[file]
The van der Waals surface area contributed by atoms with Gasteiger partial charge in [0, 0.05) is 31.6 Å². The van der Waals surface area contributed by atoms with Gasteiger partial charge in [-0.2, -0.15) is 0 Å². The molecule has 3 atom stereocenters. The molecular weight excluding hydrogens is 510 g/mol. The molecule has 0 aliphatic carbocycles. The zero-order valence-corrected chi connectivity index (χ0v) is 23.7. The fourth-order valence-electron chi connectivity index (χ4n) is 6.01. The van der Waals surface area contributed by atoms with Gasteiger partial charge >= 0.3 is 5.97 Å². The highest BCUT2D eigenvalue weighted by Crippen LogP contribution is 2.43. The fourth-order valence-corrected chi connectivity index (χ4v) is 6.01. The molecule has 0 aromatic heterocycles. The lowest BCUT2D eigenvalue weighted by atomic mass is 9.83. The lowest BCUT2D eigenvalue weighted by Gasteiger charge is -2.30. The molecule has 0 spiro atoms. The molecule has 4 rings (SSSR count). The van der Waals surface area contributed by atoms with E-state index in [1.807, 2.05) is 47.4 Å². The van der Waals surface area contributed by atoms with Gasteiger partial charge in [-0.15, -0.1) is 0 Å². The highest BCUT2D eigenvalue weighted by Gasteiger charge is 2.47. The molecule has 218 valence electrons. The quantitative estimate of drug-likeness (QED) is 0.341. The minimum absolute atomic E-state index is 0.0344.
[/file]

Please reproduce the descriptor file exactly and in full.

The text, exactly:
The van der Waals surface area contributed by atoms with Gasteiger partial charge in [0, 0.05) is 31.6 Å². The van der Waals surface area contributed by atoms with Gasteiger partial charge in [-0.2, -0.15) is 0 Å². The molecule has 3 atom stereocenters. The molecular weight excluding hydrogens is 510 g/mol. The molecule has 0 aliphatic carbocycles. The zero-order valence-corrected chi connectivity index (χ0v) is 23.7. The fourth-order valence-electron chi connectivity index (χ4n) is 6.01. The van der Waals surface area contributed by atoms with Gasteiger partial charge >= 0.3 is 5.97 Å². The highest BCUT2D eigenvalue weighted by Crippen LogP contribution is 2.43. The fourth-order valence-corrected chi connectivity index (χ4v) is 6.01. The molecule has 0 aromatic heterocycles. The lowest BCUT2D eigenvalue weighted by atomic mass is 9.83. The lowest BCUT2D eigenvalue weighted by Gasteiger charge is -2.30. The molecule has 0 spiro atoms. The molecule has 4 rings (SSSR count). The van der Waals surface area contributed by atoms with E-state index in [1.807, 2.05) is 47.4 Å². The van der Waals surface area contributed by atoms with Gasteiger partial charge in [-0.15, -0.1) is 0 Å². The highest BCUT2D eigenvalue weighted by Gasteiger charge is 2.47. The molecule has 218 valence electrons. The quantitative estimate of drug-likeness (QED) is 0.341. The minimum absolute atomic E-state index is 0.0344.